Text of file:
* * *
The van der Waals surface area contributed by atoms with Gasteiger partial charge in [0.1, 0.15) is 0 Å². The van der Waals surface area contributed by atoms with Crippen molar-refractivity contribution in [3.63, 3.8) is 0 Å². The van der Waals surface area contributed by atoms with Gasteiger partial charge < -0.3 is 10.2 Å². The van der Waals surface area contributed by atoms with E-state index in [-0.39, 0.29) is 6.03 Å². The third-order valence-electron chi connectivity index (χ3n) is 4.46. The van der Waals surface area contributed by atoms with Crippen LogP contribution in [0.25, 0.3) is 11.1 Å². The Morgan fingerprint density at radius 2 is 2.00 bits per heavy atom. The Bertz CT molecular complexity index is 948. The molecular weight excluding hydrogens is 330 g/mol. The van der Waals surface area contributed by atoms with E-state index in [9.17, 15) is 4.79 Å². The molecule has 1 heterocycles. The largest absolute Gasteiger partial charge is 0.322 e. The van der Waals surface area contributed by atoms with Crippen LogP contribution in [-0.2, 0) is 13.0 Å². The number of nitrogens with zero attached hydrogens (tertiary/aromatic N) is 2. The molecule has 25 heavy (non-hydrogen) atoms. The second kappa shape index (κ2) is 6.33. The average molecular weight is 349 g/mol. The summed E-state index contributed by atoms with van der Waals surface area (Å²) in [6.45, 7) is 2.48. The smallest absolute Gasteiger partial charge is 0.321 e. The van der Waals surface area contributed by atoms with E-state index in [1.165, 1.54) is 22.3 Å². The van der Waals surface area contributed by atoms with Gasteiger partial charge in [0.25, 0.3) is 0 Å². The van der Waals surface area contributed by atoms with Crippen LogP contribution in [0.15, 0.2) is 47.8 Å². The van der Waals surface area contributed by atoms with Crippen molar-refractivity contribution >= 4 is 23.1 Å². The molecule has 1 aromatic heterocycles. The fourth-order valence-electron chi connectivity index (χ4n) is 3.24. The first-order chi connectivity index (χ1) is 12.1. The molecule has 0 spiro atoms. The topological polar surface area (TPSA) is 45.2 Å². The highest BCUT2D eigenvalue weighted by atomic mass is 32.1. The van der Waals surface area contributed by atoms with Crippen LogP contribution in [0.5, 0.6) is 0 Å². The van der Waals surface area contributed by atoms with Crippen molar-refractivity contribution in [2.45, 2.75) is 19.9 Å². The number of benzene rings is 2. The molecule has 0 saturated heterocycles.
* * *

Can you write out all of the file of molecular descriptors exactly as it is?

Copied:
The van der Waals surface area contributed by atoms with Gasteiger partial charge in [0.1, 0.15) is 0 Å². The van der Waals surface area contributed by atoms with Crippen molar-refractivity contribution in [3.63, 3.8) is 0 Å². The van der Waals surface area contributed by atoms with Gasteiger partial charge < -0.3 is 10.2 Å². The van der Waals surface area contributed by atoms with E-state index in [-0.39, 0.29) is 6.03 Å². The third-order valence-electron chi connectivity index (χ3n) is 4.46. The van der Waals surface area contributed by atoms with Crippen LogP contribution in [0.25, 0.3) is 11.1 Å². The Morgan fingerprint density at radius 2 is 2.00 bits per heavy atom. The Bertz CT molecular complexity index is 948. The molecular weight excluding hydrogens is 330 g/mol. The van der Waals surface area contributed by atoms with E-state index in [9.17, 15) is 4.79 Å². The molecule has 1 heterocycles. The largest absolute Gasteiger partial charge is 0.322 e. The van der Waals surface area contributed by atoms with Crippen LogP contribution in [-0.2, 0) is 13.0 Å². The number of nitrogens with zero attached hydrogens (tertiary/aromatic N) is 2. The molecule has 25 heavy (non-hydrogen) atoms. The second kappa shape index (κ2) is 6.33. The average molecular weight is 349 g/mol. The summed E-state index contributed by atoms with van der Waals surface area (Å²) in [6.45, 7) is 2.48. The smallest absolute Gasteiger partial charge is 0.321 e. The van der Waals surface area contributed by atoms with E-state index in [1.165, 1.54) is 22.3 Å². The van der Waals surface area contributed by atoms with Gasteiger partial charge in [0.25, 0.3) is 0 Å². The van der Waals surface area contributed by atoms with Crippen LogP contribution in [0.15, 0.2) is 47.8 Å². The van der Waals surface area contributed by atoms with Crippen molar-refractivity contribution >= 4 is 23.1 Å². The molecule has 1 aromatic heterocycles. The fourth-order valence-electron chi connectivity index (χ4n) is 3.24. The first-order chi connectivity index (χ1) is 12.1. The molecule has 0 spiro atoms. The topological polar surface area (TPSA) is 45.2 Å². The highest BCUT2D eigenvalue weighted by atomic mass is 32.1. The van der Waals surface area contributed by atoms with Crippen LogP contribution in [0.5, 0.6) is 0 Å². The van der Waals surface area contributed by atoms with Crippen molar-refractivity contribution in [2.45, 2.75) is 19.9 Å². The number of benzene rings is 2. The molecule has 0 saturated heterocycles.